The good, the bad and the illegal regarding compliant discounting and a chiropractic discount plan
Nothing stirs up emotions in a conversation quite like the wildly debated topic of offering discounts in your chiropractic office. My team and I have all been challenged, and even yelled at, when answering a question about a chiropractic discount plan, especially when the answer wasn’t exactly what the doctor or chiropractic assistant (CA) wanted to hear.
It’s OK if you are confused about what you can and can’t do about offering discounts in your practice. Although it seems counter-intuitive, the rules and regulations were apparently not written to provide clarity, just confusion. Why?
Because the rules and regulations surrounding discounts are dictated not by one entity, but by just about every entity in our practice. This includes our boards of examiners, our provider agreements, state and federal rules on anti-kickback and anti-inducement, Medicare, and ultimately, the Office of Inspector General (OIG).
The truth is that you can offer discounts in your office, but there are limitations.
Mary is 32 and a new patient. After her initial exam, her chiropractor recommends 12 visits. During the financial report of findings, Mary is informed that she has a high-deductible plan and will be responsible for paying out-of-pocket for all 12 visits. The office offers Mary a 15% discount on the total cost of her care if she signs up for an auto-debit plan today and spreads the payments over the next 90 days.
The 15% discount offered to Mary is a good discount, provided that discount is not applied to her deductible or co-payment. The OIG has provided broad guidance in the area of time-of-service discounts. In Advisory Opinion 08-03, posted on Feb. 8, 2008, the OIG opined that a 5-15% discount was reasonable for a particular hospital.
There were some caveats, such as not advertising the chiropractic discount plan. However, when a third-party payer is involved, this discount must also be passed on to them. In Mary’s case, she must meet her high deductible before insurance provides coverage for her chiropractic care and is, for all practical purposes, a self-pay patient in this example.
My personal experience, and why I am committed to educating the profession on compliant discounting, comes from my worst day in practice.
Mrs. Jones and her family had been longtime patients in my office. They had never had insurance, and so I charged them my “cash fee” at each visit. My cash fee was significantly less than the actual fees in my practice; however, I felt justified charging less since I was relieved of the additional burden of filing claims with insurance and waiting for the money to come into the office.
One day Mrs. Jones was in an automobile accident, and I began treating her for those injuries. On her final visit to my office, I walked into the treatment room and in her hand was an EOB (Explanation of Benefits) from the insurance company. She had seen that I had charged them significantly more than I had been charging her and her family for years, and she was furious. She put her finger in my face and said, “Doc, it’s guys like you ripping off insurance companies that prevent my family and me from affording insurance, and by the way, I’ve reported you to the state attorney general.” And then she left, never to return.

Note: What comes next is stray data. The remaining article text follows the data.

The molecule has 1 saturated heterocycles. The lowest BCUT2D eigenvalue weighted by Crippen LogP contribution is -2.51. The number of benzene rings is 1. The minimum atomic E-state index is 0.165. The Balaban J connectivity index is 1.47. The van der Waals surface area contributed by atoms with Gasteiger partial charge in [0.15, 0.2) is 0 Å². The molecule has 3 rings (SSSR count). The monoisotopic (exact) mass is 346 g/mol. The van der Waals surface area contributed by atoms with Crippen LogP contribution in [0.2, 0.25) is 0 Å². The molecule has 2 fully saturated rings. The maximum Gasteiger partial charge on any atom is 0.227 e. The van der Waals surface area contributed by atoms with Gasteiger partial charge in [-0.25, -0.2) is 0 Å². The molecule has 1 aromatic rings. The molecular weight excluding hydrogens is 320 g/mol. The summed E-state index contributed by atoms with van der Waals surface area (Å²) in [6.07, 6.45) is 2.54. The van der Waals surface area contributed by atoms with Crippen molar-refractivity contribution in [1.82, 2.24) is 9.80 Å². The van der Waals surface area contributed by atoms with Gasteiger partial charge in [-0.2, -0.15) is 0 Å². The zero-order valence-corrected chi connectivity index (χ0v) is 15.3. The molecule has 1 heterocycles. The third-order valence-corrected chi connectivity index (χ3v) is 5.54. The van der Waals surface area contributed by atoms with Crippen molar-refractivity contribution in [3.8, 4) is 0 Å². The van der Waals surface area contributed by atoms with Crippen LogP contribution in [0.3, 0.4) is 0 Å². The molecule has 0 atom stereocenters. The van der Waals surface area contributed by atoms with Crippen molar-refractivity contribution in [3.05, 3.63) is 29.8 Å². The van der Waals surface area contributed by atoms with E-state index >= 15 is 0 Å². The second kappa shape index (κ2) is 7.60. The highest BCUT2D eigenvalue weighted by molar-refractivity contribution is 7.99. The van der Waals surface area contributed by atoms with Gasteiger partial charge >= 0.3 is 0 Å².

While my heart was in the right place, this is an example of a bad chiropractic discount plan. I made the mistake of never telling Mrs. Jones what her actual fees would have normally been and then provided the discount without having a contractual basis to do so.
Illegal chiropractic discount plans
Frequently, I have heard of doctors who routinely offer no-charge services. They feel that by not charging anyone (patient, insurance, Medicare, etc.), they are not violating any rule or regulation. They need to think again.
A doctor in Iowa thought the same thing and began offering electrical stim for no charge to all of his patients. The United States Department of Justice thought differently about it. They alleged that the doctor’s conduct violated the Anti-Kickback Statute, and, in turn, the False Claims Act. The doctor settled his case for nearly $80,000, in addition to his attorney’s fees, during the year-long investigation.
One survey from NORC at the University of Chicago and the West Health Institute published in early 2018 stated that 44% of patients skipped care because of costs, while another study showed as many as 64%. Of those who do seek care, 41% are willing to ask for cost estimates before agreeing to treatment, and 57% check their health plans to ensure coverage. Affordable payment options are a must for every chiropractic office, yet our current health care system is not geared toward allowing chiropractors to provide free or highly-discounted care to our patients. And as a business owner, free care doesn’t make good sense either.
A good chiropractor and business owner should have options in place to remain profitable and still give their patients access to affordable care. Using a discount medical plan organization (DMPO) is one of the simplest ways to keep care affordable for your patients, remain compliant with state and federal guidelines, and remain profitable as a business owner.
RAY FOXWORTH, DC, FICC, MCS-P, is president of ChiroHealthUSA and a certified medical compliance specialist. He maintains his practice on NewSouth Professional Campus in Flowood, Miss., home to a large multidisciplinary spine center, with services ranging from chiropractic to neurosurgery.
Want to test your discount knowledge? Take the Discount Challenge and enter for your chance to win $11,181. Why $11,181? Because that is the average “per occurrence” fine for inducements! That doesn’t mean it’s $11,181 per patient; that is per visit. Go to chirohealthusa.com for more information on the Discount Challenge.